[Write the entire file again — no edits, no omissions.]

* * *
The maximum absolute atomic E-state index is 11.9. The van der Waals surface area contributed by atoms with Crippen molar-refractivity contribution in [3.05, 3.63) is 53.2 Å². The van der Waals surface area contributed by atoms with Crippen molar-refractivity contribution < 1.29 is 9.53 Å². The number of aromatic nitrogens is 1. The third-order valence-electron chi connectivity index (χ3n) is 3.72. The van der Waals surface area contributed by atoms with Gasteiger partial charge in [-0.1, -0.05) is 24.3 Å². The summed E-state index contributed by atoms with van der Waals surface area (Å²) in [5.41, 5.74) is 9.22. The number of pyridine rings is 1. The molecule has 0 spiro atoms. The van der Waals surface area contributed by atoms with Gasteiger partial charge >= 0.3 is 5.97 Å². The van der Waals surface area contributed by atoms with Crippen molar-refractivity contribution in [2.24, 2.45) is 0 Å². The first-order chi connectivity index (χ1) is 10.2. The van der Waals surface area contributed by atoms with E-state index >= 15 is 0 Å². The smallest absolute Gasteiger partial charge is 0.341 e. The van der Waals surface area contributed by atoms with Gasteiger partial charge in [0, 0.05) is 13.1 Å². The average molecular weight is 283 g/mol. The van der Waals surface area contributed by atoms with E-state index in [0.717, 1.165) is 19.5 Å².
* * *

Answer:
The maximum absolute atomic E-state index is 11.9. The van der Waals surface area contributed by atoms with Crippen molar-refractivity contribution in [3.05, 3.63) is 53.2 Å². The van der Waals surface area contributed by atoms with Crippen molar-refractivity contribution < 1.29 is 9.53 Å². The number of aromatic nitrogens is 1. The third-order valence-electron chi connectivity index (χ3n) is 3.72. The van der Waals surface area contributed by atoms with Gasteiger partial charge in [-0.1, -0.05) is 24.3 Å². The summed E-state index contributed by atoms with van der Waals surface area (Å²) in [5.41, 5.74) is 9.22. The number of pyridine rings is 1. The molecule has 0 spiro atoms. The van der Waals surface area contributed by atoms with Gasteiger partial charge >= 0.3 is 5.97 Å². The van der Waals surface area contributed by atoms with Crippen molar-refractivity contribution in [2.24, 2.45) is 0 Å². The first-order chi connectivity index (χ1) is 10.2. The van der Waals surface area contributed by atoms with E-state index >= 15 is 0 Å². The smallest absolute Gasteiger partial charge is 0.341 e. The van der Waals surface area contributed by atoms with Gasteiger partial charge in [0, 0.05) is 13.1 Å². The average molecular weight is 283 g/mol. The van der Waals surface area contributed by atoms with E-state index in [0.717, 1.165) is 19.5 Å².